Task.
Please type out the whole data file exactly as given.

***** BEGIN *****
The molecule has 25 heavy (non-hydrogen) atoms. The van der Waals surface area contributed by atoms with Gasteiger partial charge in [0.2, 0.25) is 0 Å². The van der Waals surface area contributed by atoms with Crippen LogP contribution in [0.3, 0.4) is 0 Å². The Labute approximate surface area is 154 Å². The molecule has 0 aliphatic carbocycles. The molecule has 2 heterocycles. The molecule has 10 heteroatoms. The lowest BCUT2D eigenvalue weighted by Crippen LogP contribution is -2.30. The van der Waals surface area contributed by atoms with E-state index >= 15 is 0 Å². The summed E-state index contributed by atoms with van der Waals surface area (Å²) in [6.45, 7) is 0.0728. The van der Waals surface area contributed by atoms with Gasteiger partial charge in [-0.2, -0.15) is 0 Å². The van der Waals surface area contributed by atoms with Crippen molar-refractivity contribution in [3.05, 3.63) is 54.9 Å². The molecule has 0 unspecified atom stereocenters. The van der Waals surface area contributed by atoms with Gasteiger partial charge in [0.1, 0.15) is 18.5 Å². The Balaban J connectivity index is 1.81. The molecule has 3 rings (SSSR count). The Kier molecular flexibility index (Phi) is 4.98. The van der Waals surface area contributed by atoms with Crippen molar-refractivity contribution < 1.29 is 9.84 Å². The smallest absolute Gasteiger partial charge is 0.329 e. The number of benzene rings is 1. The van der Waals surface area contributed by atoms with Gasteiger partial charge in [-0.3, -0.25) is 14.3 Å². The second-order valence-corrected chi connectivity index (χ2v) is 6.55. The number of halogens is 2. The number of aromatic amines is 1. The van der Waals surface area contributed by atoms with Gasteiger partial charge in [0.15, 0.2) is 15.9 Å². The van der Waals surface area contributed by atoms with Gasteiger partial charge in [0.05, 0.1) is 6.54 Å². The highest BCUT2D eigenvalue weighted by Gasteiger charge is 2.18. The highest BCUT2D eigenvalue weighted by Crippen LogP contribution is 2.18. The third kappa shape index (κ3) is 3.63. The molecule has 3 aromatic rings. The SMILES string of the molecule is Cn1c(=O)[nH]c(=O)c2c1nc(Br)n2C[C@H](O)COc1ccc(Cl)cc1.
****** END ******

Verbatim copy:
The molecule has 25 heavy (non-hydrogen) atoms. The van der Waals surface area contributed by atoms with Gasteiger partial charge in [0.2, 0.25) is 0 Å². The van der Waals surface area contributed by atoms with Crippen LogP contribution in [0.3, 0.4) is 0 Å². The Labute approximate surface area is 154 Å². The molecule has 0 aliphatic carbocycles. The molecule has 2 heterocycles. The molecule has 10 heteroatoms. The lowest BCUT2D eigenvalue weighted by Crippen LogP contribution is -2.30. The van der Waals surface area contributed by atoms with E-state index >= 15 is 0 Å². The summed E-state index contributed by atoms with van der Waals surface area (Å²) in [6.45, 7) is 0.0728. The van der Waals surface area contributed by atoms with Gasteiger partial charge in [-0.2, -0.15) is 0 Å². The van der Waals surface area contributed by atoms with Crippen molar-refractivity contribution in [3.05, 3.63) is 54.9 Å². The molecule has 0 unspecified atom stereocenters. The van der Waals surface area contributed by atoms with Gasteiger partial charge in [0.1, 0.15) is 18.5 Å². The Balaban J connectivity index is 1.81. The molecule has 3 rings (SSSR count). The Kier molecular flexibility index (Phi) is 4.98. The van der Waals surface area contributed by atoms with Crippen molar-refractivity contribution < 1.29 is 9.84 Å². The smallest absolute Gasteiger partial charge is 0.329 e. The number of benzene rings is 1. The van der Waals surface area contributed by atoms with Gasteiger partial charge in [-0.3, -0.25) is 14.3 Å². The second-order valence-corrected chi connectivity index (χ2v) is 6.55. The number of halogens is 2. The number of aromatic amines is 1. The van der Waals surface area contributed by atoms with Gasteiger partial charge in [0.15, 0.2) is 15.9 Å². The van der Waals surface area contributed by atoms with Gasteiger partial charge in [0.05, 0.1) is 6.54 Å². The highest BCUT2D eigenvalue weighted by Gasteiger charge is 2.18. The highest BCUT2D eigenvalue weighted by Crippen LogP contribution is 2.18. The third kappa shape index (κ3) is 3.63. The molecule has 3 aromatic rings. The SMILES string of the molecule is Cn1c(=O)[nH]c(=O)c2c1nc(Br)n2C[C@H](O)COc1ccc(Cl)cc1.